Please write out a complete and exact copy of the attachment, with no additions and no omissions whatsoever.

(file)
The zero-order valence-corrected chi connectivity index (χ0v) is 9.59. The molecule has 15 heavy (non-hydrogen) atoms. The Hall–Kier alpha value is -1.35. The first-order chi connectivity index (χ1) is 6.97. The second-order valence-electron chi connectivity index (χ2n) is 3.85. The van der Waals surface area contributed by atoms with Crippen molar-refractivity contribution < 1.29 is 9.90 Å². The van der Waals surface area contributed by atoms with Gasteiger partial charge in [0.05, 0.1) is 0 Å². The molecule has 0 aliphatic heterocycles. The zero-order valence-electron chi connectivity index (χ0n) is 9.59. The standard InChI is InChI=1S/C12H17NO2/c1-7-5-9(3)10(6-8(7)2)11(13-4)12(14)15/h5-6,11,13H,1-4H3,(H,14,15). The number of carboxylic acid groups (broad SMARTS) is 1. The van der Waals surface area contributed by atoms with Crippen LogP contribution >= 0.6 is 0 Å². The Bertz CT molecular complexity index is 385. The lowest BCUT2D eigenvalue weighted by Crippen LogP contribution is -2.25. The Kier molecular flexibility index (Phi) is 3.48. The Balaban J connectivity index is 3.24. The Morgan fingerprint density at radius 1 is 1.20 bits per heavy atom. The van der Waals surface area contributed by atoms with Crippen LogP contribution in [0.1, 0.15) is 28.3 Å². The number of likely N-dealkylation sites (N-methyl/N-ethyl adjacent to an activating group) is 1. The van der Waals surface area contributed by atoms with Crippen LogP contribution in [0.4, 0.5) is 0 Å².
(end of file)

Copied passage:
The zero-order valence-corrected chi connectivity index (χ0v) is 9.59. The molecule has 15 heavy (non-hydrogen) atoms. The Hall–Kier alpha value is -1.35. The first-order chi connectivity index (χ1) is 6.97. The second-order valence-electron chi connectivity index (χ2n) is 3.85. The van der Waals surface area contributed by atoms with Crippen molar-refractivity contribution < 1.29 is 9.90 Å². The van der Waals surface area contributed by atoms with Gasteiger partial charge in [0.05, 0.1) is 0 Å². The molecule has 0 aliphatic heterocycles. The zero-order valence-electron chi connectivity index (χ0n) is 9.59. The standard InChI is InChI=1S/C12H17NO2/c1-7-5-9(3)10(6-8(7)2)11(13-4)12(14)15/h5-6,11,13H,1-4H3,(H,14,15). The number of carboxylic acid groups (broad SMARTS) is 1. The van der Waals surface area contributed by atoms with Crippen LogP contribution >= 0.6 is 0 Å². The Bertz CT molecular complexity index is 385. The lowest BCUT2D eigenvalue weighted by Crippen LogP contribution is -2.25. The Kier molecular flexibility index (Phi) is 3.48. The Balaban J connectivity index is 3.24. The Morgan fingerprint density at radius 1 is 1.20 bits per heavy atom. The van der Waals surface area contributed by atoms with Crippen LogP contribution in [0.1, 0.15) is 28.3 Å². The number of likely N-dealkylation sites (N-methyl/N-ethyl adjacent to an activating group) is 1. The van der Waals surface area contributed by atoms with Crippen LogP contribution in [0.4, 0.5) is 0 Å².